True, Camille thinks, hustling along.  How can Trude, who stands a mere seven foot five inches in her heels, move so fast?  In the PSAE (post-sulphate-aerosolization-era, the dawn of artificial global cooling) June 6th is the start of the short bloom.

“Are there any collections we should tell Rita about?” Trude asks.  She means collections unknown to the art world.

“Cavanaugh,” Camille manages.  She’s not panting but she’s breathing hard.  Trude laughs.  Why isn’t Trude short of breath?

“We know all about Sean,” Trude says, and throws an arm around Camille as if to keep her on pace.  “I have right of first refusal on anything he sells.”

Camille stumbles along.  Detroit’s downtown has a taste of grit, despite the renaissances.   It’s still the city of magnates and laborers and Camille is content that she will always be on the brick-wielding side of the barricades.  Still nice of Trude to throw her a party--which will make both her and Camille serious manna.  For Camille this means freedom from budgeting which she hates to do.  Spending carefully is second nature to her, and it has been generations since artists or anyone else starved from non-psychological causes.  But having to choose which areas to spend carefully in, and in what order, annoys Camille.  After the show she will be able to carefully spend casually.  What Trude will do with another quarter million new dinars, Camille has no idea.  Rich people money is insufficient.  Wealth is anxiety.   Then there’s the weird effect that the amount of money Camille has to spend is inversely proportional to the wealth of her companion, dinner date, whatever.  Today, for instance, the heiress had no chipring, no creditglasses--no forms of payment about her short person.  So when the bill popped  up next to the salt and pepper shakers after lunch, it was of course Camille who paid with her earstudchip, resentfully leaning into the pyramid of light as if listening to the sound of her money flowing.  At least Trude had the tip in cash--the dinars encryptions morphing slowly on the crystal substrate in the dim light of the fancy chow house.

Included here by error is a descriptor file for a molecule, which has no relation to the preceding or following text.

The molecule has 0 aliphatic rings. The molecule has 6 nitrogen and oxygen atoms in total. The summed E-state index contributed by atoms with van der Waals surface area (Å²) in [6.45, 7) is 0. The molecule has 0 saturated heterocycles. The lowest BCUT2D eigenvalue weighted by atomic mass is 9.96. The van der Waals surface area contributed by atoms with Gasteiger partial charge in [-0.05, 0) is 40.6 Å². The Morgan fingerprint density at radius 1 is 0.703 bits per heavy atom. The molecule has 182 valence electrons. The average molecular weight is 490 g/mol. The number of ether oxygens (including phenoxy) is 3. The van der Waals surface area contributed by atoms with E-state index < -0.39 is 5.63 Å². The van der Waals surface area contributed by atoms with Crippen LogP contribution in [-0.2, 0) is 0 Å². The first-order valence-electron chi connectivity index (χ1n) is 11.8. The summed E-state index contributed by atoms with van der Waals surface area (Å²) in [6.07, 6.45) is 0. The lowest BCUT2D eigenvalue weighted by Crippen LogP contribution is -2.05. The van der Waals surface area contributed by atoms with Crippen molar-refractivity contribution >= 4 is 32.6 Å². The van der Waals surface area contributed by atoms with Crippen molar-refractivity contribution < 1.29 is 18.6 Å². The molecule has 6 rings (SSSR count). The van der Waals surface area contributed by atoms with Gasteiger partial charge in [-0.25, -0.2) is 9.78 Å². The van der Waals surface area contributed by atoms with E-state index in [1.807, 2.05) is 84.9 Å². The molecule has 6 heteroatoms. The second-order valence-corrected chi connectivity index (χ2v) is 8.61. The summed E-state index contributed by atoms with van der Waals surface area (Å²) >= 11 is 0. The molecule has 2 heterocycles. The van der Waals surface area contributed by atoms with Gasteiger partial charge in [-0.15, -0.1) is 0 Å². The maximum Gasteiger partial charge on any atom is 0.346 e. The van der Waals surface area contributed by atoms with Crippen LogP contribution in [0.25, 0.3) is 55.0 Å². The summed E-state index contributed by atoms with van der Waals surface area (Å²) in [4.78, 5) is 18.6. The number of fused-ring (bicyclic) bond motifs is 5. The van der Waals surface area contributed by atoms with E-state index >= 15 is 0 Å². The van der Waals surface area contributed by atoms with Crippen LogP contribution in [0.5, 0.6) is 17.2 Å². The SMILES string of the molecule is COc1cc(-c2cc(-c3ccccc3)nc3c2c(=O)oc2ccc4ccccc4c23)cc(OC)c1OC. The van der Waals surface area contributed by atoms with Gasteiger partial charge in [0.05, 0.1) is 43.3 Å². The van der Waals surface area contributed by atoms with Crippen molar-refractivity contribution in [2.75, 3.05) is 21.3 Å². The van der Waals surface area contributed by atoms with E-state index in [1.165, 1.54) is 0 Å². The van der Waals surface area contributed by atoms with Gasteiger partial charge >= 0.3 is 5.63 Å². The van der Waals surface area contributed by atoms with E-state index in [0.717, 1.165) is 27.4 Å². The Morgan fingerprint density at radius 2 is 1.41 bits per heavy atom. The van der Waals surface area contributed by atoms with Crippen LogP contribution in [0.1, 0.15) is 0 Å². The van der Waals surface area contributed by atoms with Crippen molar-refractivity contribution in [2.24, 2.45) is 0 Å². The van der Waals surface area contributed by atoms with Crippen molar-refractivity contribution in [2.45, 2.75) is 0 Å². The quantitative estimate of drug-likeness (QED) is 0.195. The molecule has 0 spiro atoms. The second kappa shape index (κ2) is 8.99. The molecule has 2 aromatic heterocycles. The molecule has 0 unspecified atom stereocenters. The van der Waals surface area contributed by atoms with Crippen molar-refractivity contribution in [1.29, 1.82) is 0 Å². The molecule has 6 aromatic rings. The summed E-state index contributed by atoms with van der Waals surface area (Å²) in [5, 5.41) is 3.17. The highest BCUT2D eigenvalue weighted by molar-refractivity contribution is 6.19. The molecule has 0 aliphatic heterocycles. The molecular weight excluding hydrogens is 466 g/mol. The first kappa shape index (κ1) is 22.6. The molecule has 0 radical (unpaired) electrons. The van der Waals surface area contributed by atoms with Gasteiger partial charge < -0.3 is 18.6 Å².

“Are you ready for this?” Trude asks.  They enter the shoe store where Trude greets the salesgirls--who could be any age at a glance--like friends.  That charade over, she points to what she wants to try on, and both girls rush off to do her bidding.